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Filed under Assumptions about Mothers, Family Work, Fatherhood, Gender Issues, Marriage, Motherhood, Remodeling Motherhood

Interview with Equally Shared Parenting Authors Amy and Marc Vachon

Just in time for Valentine’s Day, I’m thrilled to share a special Q&A interview with my friends Marc and Amy Vachon whose book, Equally SharedParenting: Rewriting the Rules for a New Generation of Parents just came out last month. Listen in to our conversation here and then check out their book and the additional resources on my Remodeling Motherhood Tools page!

~ Kristin

Amy Vachon, Kristin Maschka, Marc Vachon in MA

What were the hardest assumptions of your own that each of you had to overcome to make ESP work? And can you each share your most memorable example of a time when your ESP arrangement challenged someone ELSE’s stereotypes about mothers and fathers?

Marc: Early in my career, I presumed that it was my responsibility to maximize my earning power to support a family someday. This led to the standard male prescriptive to forge ahead with long hours and an unbalanced dedication toward work. Letting that assumption go took courage (especially since I didn’t have role models to follow as I approached my boss with a request to work part-time – as a single guy). But it allowed me to create a life that I love daily. My work focus changed from wanting to retire early to wanting to work forever.

Amy: The most difficult assumption I had to shake was probably the notion that I had more responsibility for the home and the children. I still catch myself stressing out about little projects or an upcoming dinner party, and have to remember that these tasks can be jointly planned and handled – as long as I let Marc work alongside me as a true peer.

Both: We can think of two separate examples that highlight how others’ stereotypes can rub up against the notion of an equal partnership. In the first, Amy was picking up our daughter from Kindergarten in the school playground when our then 2-year old son threw a temper tantrum and stomped off a few yards away. A random mother was heard commenting snidely, “Who is that kid’s mother?” Yet a couple of months prior, Marc was handling the same pickup, in the same playground, with the same 2-year old throwing a tantrum (what can we say – a 2:20 pickup time doesn’t always mesh with a toddler’s nap schedule!). This time, a random mom approached Marc to ask if she could intervene to calm our son down. She explained that she was “very good at these types of things.”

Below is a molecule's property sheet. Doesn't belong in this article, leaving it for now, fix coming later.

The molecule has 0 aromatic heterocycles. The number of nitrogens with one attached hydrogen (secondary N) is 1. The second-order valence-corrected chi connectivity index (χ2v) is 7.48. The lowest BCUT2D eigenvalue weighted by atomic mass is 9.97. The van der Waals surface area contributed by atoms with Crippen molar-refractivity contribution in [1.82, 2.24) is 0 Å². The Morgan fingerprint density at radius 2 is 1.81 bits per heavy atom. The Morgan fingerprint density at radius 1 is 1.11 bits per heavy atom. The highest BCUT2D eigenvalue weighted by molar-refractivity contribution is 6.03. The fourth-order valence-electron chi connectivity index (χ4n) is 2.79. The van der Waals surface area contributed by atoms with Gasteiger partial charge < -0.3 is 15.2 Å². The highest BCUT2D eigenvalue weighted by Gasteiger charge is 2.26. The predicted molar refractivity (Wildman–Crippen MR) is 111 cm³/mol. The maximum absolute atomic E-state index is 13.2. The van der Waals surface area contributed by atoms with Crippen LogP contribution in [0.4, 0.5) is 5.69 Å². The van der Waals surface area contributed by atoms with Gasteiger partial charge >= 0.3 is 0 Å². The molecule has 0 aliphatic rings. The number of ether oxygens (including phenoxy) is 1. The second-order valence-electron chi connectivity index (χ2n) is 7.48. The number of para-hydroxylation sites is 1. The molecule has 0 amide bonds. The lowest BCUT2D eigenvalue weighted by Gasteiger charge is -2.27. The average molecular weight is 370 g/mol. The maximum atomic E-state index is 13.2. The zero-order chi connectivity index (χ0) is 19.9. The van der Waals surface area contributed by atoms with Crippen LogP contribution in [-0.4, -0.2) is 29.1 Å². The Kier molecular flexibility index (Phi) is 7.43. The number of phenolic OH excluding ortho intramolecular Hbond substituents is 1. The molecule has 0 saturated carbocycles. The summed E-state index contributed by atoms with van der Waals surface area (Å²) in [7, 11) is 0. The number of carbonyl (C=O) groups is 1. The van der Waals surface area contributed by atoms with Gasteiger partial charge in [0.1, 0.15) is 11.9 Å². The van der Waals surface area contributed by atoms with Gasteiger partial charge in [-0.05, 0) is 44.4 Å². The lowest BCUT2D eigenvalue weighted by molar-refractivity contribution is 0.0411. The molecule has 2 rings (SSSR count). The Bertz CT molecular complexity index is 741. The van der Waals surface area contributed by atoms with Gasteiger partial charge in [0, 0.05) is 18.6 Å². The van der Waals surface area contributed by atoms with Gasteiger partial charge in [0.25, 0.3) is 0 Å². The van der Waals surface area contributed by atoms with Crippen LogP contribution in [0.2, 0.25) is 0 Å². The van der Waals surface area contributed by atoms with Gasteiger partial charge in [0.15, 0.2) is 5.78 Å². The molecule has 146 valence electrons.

The second example happened when our daughter was about 2, and fell off a swing at a friend’s birthday party. She ran right past Amy, all the way across the yard into Marc’s arms for comfort. The other parents at the party were too polite to say anything, but we often wonder if they thought Amy had failed as the “mother” in that moment. Amy felt a twinge of self-consciousness, but we both mark that event as one of those times when we could say, “We did it – we gave her two parents she could go to and this is cause for celebration!” Continue reading

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Filed under Book Review, Family Work, Fatherhood, Interview, Marriage, Motherhood

Remodeling Project #1: Casserole Dish, I Curse You

I’m so excited to have my first guest post from a reader of This is Not How I Thought It Would Be: Remodeling Motherhood to Get the Lives We Want Today.  Well, in this case a reader AND a contributor. My friend Tod was so helpful while I was writing and you’ll find several quotes from him in the book. He was also present for the margarita night I held with several fathers described in Chapter 11. I knew Tod’s irreverent voice and perspective as a father would be perfect for a guest post this month when I wanted to focus on marriage and sharing family work, and he didn’t disappoint. Hope you enjoy it and take a look at his blog! Then join the conversation over at my Remodeling Motherhood Facebook Group too.

~ Kristin

Casserole Dish, I Curse You

There is a glass casserole dish that is currently the bane of my existence. OK, well, maybe not the bane. But definitely a bane.

You see, when I do the dishes and put them in the drying rack, I’ll put them away the next morning. But I have an unspoken rule: “I will only put away dishes when I know where they go.” This rule works very well for the arcane tools that could either serve to frost a cake or well serve a medieval bloodletter. And since I didn’t get those tools out, it makes sense that I shouldn’t necessarily have to put them away. Plus, the frustration my wife displays when these tools turn up missing (usually because I put them in the wrong place) makes me wonder if, once found, she’ll first use them to decorate a cupcake or the other use mentioned above.

However, this unspoken rule is not currently serving me well with the casserole dish. Continue reading

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Filed under Family Work, Fatherhood, Guest Posts, Marriage, Motherhood, Remodeling Motherhood